Rather than post an incredibly long response in a thread on a similar topic, I've decided to write a fairly long blog post instead. The topic du jour I suppose is how do conservatives create an ideas driven approach that is palatable to Americans and sits in opposition to the social democratic practices of the modern Democratic party.
My answer to this question is too long for a single blog post but I'll start today by talking about the entitlement state, the place where I think there is the most opportunity but where there is also a significant change in mindset required. My central thesis is that conservatives should embrace welfare as we know it to change the nature of the dialogue in Washington.
Today the dialog is about those who want to help versus the anti-governmental anarchists. Leaving aside the fact that neither of these characterizations is true, it's quite easy for the caricature to emerge. Modern Republicans, of whatever stripe, seem opposed to any extension of benefits pretty much at any time (with exceptions for farm supports and benefits for the elderly). This is simply an untenable approach, and it's devoid of principle as well. As an example, why are the elderly worthy of benefits and the poor not? And no, "because they paid for their benefits" isn't a rationale. We don't use that for anything else. I pay taxes. Am I therefore eligible for SNAP? Fortunately for me, I am not.
Rather, the right approach for the modern conservative is to embrace the government's role (yes, even the Federal government's role) as guarantor of last resort. This means you are for Medicaid, SNAP, TANF, and a whole bunch of things that conservatives are thought to be against. At the same time, you are opposed to benefits that are paid to people who do not need them. This shifts the ground from probenefit/antibenefit to what the definition of need actually is.
At the edges, there is really little difference in Americans. Pretty much everyone agrees that children deserve help to avoid bad outcomes and Warren Buffet should get nothing I would imagine. The debate is where in the middle to draw the line. And yet, this is a debate we almost never have as a nation. Take the recent dustup over SNAP benefits. The positioning is that Republicans want to cut benefits and Democrats want to sustain (or increase) benefits. The right conversation should be over who received benefits and how much benefit they should receive. Republicans should redirect the SNAP debate to a debate over how much and who, not whether the total is $80 billion or $76 billion a year on average over 10 years. The debate is abstract and useless.
Parenthetically, I don't know what the "right" answer is on SNAP. It may well be that we spend to little, based on who we give benefits to and how much we give. Or it may be we spend to much. I simply do not know. Some things I do know however.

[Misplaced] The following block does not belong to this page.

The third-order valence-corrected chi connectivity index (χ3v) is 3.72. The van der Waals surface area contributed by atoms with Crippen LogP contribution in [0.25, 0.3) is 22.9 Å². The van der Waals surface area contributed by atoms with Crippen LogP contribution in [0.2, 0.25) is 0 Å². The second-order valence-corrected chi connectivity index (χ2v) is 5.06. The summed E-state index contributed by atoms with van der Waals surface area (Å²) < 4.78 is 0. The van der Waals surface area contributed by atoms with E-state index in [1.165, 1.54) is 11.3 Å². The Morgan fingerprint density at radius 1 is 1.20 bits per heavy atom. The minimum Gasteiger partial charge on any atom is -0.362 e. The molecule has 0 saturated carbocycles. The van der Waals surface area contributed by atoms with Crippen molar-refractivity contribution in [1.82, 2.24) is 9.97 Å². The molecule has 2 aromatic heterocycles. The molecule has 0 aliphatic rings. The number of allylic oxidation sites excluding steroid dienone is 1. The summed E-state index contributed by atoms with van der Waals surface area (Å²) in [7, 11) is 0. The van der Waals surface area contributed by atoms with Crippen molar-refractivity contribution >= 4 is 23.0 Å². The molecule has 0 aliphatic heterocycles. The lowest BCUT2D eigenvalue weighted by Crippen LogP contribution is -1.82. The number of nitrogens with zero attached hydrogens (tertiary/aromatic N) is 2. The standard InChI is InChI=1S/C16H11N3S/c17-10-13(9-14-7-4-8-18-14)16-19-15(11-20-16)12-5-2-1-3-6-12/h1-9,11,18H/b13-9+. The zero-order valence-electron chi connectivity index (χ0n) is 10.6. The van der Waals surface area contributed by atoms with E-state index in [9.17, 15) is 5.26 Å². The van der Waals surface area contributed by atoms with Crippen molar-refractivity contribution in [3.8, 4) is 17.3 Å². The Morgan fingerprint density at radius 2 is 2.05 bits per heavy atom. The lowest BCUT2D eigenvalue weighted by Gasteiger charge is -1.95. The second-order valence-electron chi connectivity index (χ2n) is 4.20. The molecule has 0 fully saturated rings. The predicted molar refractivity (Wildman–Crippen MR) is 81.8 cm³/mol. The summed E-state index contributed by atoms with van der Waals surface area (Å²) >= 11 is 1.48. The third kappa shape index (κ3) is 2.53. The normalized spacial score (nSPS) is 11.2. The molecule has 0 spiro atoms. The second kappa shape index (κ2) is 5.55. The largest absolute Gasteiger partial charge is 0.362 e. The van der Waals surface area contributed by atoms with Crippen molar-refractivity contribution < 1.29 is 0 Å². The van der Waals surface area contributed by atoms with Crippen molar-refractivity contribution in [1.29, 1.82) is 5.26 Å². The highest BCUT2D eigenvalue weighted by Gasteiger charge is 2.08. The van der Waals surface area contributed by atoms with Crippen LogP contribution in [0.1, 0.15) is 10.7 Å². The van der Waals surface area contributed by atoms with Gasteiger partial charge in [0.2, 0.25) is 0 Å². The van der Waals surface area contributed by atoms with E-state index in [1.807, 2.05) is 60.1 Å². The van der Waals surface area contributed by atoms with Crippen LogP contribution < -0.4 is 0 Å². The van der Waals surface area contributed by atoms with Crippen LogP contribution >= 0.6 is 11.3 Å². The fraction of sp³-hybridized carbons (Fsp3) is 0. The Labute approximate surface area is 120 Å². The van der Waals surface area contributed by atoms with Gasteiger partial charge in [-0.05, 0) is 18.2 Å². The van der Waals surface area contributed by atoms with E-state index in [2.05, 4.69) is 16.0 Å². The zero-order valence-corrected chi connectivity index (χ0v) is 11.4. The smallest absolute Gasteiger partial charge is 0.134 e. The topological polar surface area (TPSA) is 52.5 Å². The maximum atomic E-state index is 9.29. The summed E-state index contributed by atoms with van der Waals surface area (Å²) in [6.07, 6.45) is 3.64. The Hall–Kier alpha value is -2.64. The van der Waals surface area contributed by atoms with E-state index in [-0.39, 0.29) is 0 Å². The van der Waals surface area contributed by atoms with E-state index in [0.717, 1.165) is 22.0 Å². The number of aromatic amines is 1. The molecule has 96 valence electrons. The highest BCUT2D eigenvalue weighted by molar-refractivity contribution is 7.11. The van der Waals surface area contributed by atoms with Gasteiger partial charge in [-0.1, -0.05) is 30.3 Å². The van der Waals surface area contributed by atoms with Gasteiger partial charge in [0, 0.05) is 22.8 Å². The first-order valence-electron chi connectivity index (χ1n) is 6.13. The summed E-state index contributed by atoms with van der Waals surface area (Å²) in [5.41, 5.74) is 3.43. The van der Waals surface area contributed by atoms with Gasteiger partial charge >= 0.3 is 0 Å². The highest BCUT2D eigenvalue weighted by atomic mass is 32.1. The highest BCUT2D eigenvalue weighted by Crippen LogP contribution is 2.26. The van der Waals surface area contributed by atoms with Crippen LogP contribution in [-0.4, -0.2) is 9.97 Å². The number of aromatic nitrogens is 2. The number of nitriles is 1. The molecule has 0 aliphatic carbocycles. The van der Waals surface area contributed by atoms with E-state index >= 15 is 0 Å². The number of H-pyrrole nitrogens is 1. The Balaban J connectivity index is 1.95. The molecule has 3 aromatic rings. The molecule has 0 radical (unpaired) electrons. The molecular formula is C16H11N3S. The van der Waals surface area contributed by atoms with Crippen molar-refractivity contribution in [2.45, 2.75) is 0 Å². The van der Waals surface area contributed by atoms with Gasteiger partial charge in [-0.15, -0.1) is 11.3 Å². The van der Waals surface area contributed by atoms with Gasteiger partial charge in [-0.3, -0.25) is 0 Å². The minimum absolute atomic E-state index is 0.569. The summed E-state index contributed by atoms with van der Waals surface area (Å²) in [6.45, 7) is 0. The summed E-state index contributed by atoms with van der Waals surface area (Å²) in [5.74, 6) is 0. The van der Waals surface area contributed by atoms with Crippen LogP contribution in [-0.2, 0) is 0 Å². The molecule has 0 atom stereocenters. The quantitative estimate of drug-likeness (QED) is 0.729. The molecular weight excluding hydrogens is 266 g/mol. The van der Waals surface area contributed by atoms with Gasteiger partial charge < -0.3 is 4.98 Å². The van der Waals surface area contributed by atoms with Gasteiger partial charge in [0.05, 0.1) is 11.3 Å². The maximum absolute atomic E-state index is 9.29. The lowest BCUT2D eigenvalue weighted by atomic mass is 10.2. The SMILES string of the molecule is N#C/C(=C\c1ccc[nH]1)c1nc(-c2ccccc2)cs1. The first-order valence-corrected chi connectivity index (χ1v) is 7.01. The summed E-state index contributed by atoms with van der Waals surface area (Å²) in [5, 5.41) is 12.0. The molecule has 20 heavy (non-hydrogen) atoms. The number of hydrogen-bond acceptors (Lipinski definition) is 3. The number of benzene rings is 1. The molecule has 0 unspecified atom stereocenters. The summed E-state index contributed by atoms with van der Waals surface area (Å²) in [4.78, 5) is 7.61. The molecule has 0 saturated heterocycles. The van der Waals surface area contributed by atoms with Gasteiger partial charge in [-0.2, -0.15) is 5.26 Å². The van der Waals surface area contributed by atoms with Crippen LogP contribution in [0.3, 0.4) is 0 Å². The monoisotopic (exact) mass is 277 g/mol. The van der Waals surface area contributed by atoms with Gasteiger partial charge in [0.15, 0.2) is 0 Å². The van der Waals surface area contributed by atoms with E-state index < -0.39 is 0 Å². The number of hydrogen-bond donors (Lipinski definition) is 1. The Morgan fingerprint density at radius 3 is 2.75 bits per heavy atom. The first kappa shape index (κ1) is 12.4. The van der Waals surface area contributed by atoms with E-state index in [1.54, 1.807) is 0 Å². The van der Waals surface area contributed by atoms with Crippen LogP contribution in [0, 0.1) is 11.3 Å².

First, providing government benefits to the wealthy is not something we should be doing. It does nothing more than encourage wealth formation and subsidize intergenerational wealth transfer. Benefits should time and again be linked to the need of the recipient - to put the payor and the payee in the same conversation. Where there is no need, there should be no benefit.
Second, the only way to provide benefits to all (or nearly all) regardless of need is to move to a European style tax structure at the federal level where taxes on the middle class are far higher than they are toady. The tradeoff needs to be shown. But to do this, Republicans need to abandon the fiction that small changes in "entitlement" programs can address the fiscal imbalance the US faces.
Finally, this approach brings the Republicans closer to a defendable principle and a productive debate. There's simply no productive debate where you take the position that the people most in need (the perceived status of SNAP beneficiaries) should get less. There is a productive debate about who should get benefits and how much each beneficiary should get, recognizing that what one gets is what another pays.
I don't know where this debate would leave us in terms of taxing and spending. My hope is that we would collectively decide that some level of need is necessary to receive benefits and that, given that decision, current or lower levels of taxation can sustain what we wish to supply. However, even if it doesn't result in that outcome, it is a much more productive discussion than the one in which we are currently engaged.
Wednesday, October 30, 2013
Sunday, October 13, 2013
This is a truly sad time to be an American. One cannot help but watch the current squabbles over the funding of the government and the debt ceiling without feeling both helpless and deeply disturbed. A few of the more disturbing points to me are:
It's simply sad to have to watch it.
- We are, at this point, mostly fighting over issues that don't matter on the budget side. As near as I can tell, the budget debate boils down to a fight over the ACA medical device tax which is irrelevant from a budgetary perspective and a debate over whether we will spend less than $10 billion (or 0.3%) more or less in terms of the sequester caps.
- The "settled law" and various other stand on principal points are falling apart. The death knell here was when the Senate refused to consider the Collins/Manchin bill because it "extended the BCA caps for too long." But of course, the BCA is settled law every bit as much as the ACA is. Neither side is fighting for a principal here, naked political power is all there is.
- The debt ceiling itself is awful and untouchable. We are debating the length of a debt ceiling extension when pretty much everyone, at least on the Democratic side, believes the debt ceiling is stupid. Where's the proposal to eliminate the debt ceiling entirely? Well, it turns out Americans like the debt ceiling so we avoid doing the right thing in order to do the stupid thing.
It's simply sad to have to watch it.